Bringing San Sebastian Home to Your Kitchen: How to Make a Gilda Pintxo & Hedgehog Prawns
My trip to San Sebastian wasn’t all about pintxos and restaurants, although it was all about eating. I spent Sunday afternoon cooking with Tenedor Tours, and learning all about Basque food that I could cook at home.
We met in the lively old town of San Sebastian in a gorgeous apartment dedicated to Gabriella’s cooking classes. There was a long room with an open kitchen at one end, and a table set up for us to eat at after. The light was beautiful, crisp and Autumnal, and Gabriella was waiting, brandishing a bottle of Txacoli and a warm welcome.
Gabriella has been running tours in Spain since 1997. In San Sebastian she works with chefs from the Basque Culinary Center (where she also teaches), and puts together sociable fun Basque cooking workshops followed by a meal where you devour your efforts. Our chef was Íñigo Zeberio (Princess Bride fans, there are a lot of Íñigos in San Sebastian, and you may find that phrase – My name is Íñigo etc. – circling around your head repeatedly). A San Sebastian native, Íñigo brought us through seven recipes, all very hands on with lots of tips and tricks shared too.
We started with a clever recipe for vermut stuffed olives where the vermut (Spanish vermut, not vermouth) was stuffed with a very simple vermut gel made with vermut and xanthan gum. Vermut is a terrific drink if you haven’t come across it yet, it is gorgeous with soda and orange bitters (I brought both back with me). Then we moved on to that pintxo classic, the Gilda, which requires a little bit of skill to put it together, all very well described with a hands on demo, the details are in the recipe below too.
After the gilda, we made a homemade mayonnaise which became part of a gorgeous rich salsa rosa, which in turn went into stuffed peppers. Urchin prawns (I immediately thought hedgehog when I saw them!) were prawns coated in crisp dried pasta and fried, served with basil mayonnaise as a dip. Pork secreto (yes: pork secret), is a fabulous cut from the pata negra pig shoulder. Dense, rich and so luxurious, we had this with a fruity piperrada, a pepper sauce which we made too. Íñigo also fitted in a gorgeous scrambled egg with fresh boletus (porcini).
Gabriella is on hand at all times with stories and plenty of Txacoli and Vermut. It was such a fun afternoon and now I can have a little taste of San Sebastian at home too.
More on San Sebastian: Where to Eat Pintxos in San Sebastian (Donostia), in Spain.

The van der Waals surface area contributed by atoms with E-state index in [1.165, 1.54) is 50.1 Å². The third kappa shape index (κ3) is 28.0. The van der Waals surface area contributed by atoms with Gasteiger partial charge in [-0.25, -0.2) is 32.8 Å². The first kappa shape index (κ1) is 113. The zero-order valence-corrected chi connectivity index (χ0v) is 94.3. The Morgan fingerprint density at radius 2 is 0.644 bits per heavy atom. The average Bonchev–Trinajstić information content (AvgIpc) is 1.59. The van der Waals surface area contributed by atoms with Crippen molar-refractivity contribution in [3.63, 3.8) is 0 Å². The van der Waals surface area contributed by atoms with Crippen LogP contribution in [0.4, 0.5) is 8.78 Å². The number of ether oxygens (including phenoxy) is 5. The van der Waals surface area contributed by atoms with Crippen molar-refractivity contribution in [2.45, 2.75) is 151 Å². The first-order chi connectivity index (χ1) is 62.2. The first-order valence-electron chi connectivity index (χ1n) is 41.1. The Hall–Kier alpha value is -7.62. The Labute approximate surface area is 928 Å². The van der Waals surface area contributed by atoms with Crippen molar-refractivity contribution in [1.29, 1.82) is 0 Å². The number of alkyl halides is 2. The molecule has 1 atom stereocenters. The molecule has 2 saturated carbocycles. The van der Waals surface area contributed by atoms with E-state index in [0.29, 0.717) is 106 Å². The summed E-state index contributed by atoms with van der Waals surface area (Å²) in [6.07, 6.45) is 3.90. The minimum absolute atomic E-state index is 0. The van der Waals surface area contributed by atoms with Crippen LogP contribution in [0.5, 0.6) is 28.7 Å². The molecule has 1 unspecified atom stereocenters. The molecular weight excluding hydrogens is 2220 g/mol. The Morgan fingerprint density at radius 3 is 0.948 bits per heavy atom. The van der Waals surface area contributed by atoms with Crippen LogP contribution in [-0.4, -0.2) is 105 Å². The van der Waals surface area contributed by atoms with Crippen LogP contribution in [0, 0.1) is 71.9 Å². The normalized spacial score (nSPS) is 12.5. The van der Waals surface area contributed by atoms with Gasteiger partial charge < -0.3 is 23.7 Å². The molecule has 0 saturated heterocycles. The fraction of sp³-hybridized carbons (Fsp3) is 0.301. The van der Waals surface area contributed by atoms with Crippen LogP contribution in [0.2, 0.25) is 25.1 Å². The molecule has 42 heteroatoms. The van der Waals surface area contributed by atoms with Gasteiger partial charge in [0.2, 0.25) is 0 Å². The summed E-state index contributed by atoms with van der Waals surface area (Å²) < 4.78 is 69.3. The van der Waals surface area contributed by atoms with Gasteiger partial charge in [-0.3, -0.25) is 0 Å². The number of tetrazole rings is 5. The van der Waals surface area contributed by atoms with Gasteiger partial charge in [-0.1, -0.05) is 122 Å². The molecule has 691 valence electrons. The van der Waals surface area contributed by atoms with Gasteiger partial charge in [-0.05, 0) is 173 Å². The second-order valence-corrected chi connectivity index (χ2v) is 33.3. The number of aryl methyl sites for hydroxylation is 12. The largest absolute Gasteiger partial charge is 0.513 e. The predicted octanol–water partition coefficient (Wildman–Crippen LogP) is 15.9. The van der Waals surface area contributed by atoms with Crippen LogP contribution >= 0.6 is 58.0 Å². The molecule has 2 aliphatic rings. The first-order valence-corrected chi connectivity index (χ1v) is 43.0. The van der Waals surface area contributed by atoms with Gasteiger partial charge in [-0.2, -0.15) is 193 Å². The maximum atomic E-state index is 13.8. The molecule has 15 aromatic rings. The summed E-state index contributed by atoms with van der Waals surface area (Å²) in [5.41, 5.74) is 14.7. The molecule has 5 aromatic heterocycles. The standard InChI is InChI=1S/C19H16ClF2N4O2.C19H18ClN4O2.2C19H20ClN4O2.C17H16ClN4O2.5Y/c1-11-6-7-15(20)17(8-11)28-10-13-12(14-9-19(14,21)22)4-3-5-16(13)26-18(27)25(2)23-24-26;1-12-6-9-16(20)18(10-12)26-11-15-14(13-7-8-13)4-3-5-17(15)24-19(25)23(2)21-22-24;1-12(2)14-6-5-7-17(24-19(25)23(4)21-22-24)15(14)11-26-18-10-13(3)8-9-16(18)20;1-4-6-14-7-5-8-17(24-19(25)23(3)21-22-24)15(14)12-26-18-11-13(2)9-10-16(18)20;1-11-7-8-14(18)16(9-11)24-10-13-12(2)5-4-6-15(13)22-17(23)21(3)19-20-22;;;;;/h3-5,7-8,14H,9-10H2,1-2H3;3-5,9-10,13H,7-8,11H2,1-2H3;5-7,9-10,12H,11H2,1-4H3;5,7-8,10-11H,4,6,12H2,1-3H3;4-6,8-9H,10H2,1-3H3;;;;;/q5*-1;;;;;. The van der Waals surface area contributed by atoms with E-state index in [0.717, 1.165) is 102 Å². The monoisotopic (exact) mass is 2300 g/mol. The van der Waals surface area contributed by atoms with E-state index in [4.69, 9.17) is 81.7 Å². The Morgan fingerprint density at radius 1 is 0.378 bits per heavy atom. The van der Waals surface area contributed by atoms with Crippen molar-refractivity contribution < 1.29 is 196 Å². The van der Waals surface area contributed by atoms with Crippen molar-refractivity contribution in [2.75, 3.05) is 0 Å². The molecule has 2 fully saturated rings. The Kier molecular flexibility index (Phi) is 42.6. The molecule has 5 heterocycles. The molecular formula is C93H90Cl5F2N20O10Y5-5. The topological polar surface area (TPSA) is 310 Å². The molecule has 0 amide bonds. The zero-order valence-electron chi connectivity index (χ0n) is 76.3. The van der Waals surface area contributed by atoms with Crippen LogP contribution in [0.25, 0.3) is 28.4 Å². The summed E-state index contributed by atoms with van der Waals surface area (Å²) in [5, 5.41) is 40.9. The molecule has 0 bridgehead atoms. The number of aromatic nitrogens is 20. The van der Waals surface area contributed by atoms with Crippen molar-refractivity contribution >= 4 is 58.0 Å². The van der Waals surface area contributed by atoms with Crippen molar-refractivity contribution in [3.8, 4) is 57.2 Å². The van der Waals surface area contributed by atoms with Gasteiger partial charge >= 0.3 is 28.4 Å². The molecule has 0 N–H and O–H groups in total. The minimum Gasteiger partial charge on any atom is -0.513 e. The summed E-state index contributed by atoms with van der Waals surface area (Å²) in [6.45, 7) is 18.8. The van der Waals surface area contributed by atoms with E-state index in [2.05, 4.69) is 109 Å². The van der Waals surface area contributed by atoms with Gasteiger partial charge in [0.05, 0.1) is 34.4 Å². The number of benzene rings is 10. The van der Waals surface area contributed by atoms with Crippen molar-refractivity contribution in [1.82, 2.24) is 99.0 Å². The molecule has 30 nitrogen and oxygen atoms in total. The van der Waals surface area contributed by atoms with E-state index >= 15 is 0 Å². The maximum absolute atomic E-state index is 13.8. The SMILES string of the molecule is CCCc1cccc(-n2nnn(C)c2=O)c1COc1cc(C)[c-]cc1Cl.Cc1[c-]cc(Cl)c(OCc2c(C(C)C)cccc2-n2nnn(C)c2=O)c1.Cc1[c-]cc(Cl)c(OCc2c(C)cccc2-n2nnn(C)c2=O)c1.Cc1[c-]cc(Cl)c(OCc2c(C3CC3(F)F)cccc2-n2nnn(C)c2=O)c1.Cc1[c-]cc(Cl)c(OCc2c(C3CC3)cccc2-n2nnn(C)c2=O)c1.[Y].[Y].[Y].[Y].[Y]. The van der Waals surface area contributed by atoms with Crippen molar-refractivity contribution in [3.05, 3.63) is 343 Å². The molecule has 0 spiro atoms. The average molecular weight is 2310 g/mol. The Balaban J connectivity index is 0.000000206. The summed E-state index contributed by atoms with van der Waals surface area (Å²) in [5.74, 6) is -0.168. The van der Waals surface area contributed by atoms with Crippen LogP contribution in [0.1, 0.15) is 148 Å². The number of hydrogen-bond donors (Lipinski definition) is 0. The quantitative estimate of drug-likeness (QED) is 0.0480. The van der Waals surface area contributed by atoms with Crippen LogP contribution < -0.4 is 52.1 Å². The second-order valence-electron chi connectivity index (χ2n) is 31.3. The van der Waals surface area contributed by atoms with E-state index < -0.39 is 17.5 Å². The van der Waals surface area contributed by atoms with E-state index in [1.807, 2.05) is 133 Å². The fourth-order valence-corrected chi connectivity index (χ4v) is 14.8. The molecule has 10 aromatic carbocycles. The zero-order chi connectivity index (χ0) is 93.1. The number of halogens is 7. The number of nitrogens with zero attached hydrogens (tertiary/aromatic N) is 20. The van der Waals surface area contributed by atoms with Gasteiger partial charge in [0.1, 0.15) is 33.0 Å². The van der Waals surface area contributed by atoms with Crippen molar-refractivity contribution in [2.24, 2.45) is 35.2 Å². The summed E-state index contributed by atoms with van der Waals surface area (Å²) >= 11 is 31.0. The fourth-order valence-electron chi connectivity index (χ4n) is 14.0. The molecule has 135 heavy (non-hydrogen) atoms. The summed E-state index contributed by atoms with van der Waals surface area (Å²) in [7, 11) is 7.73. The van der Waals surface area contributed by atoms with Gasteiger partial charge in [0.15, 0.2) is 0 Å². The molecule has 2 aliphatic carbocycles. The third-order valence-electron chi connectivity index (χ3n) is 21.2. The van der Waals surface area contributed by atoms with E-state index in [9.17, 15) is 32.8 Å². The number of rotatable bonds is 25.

Gabriella runs many different types of tours, you can find out more on her website Tenedor Tours. With thanks to Gabriella for sharing her lovely recipes.
A classic pintxo, perhaps the first with a name of its own. Green, salty, and a bit spicy, it’s the taste of the Basque coast on a stick.
12 guindilla peppers
4 good salt-cured anchovies Maldon salt
Extra-virgin olive oil
4 long toothpicks
Line up the peppers and cut off the stems. Put three peppers on each toothpick, followed by one end of the anchovy.
Deftly slide the three peppers and lone anchovy to the other end of the skewer, and wrap the anchovy around the peppers, bundling them all up.
Bring everything back to its rightful and pointy end, and poke the pick through the last remaining bit of anchovy.
Add the olive to the end, drizzle it generously with good olive oil, and crush a pinch of flaky sea salt over the top.
With one bold move, eat the gilda in a single bite, followed by a sip of txakoli.
8 prawns (or 12 prawns…or 16, perhaps)
Might as well go ahead and make it 20 prawns, to be safe. All-purpose flour
An egg from a happy hen
1cm pieces of angel hair pasta
Salt and pepper
Neutral vegetable oil
Mayonnaise + your choice of fresh herbs (try cilantro or basil!)
Arrange your breading station: a plate with flour, a bowl with a beaten egg, and another plate with the noodles. Set a couple of centimeters of oil to gently heat up while you work on your production line.
Clean the prawns, leaving the tail and last joint, and remove the gut with a toothpick.
Salt and pepper a clean plate. Yes, salt and pepper the plate. Arrange the prawns on the plate, and salt and pepper them from above. Both sides are now seasoned, no turning over required.
Gently flour, egg, and noodle the prawns, making sure the noodles are really stuck on there, and arrange them on an empty plate.
Heat the oil until a piece of the pasta sizzles on impact, reduce the heat a little and fry the prawns until golden.
Drain the excess oil on paper and let them cool for a minute while you make the dipping sauce.
Chop and add the herbs and spices of your choice to the mayonnaise.
Dip, crunch, enjoy.
This post was brought to you as a result of the #SeeSanSebastian blog trip, created and managed by iambassador in partnership with San Sebastian. I maintain full editorial control of the content published on Eat Like a Girl, as always. All of our lives are too short for any alternative!
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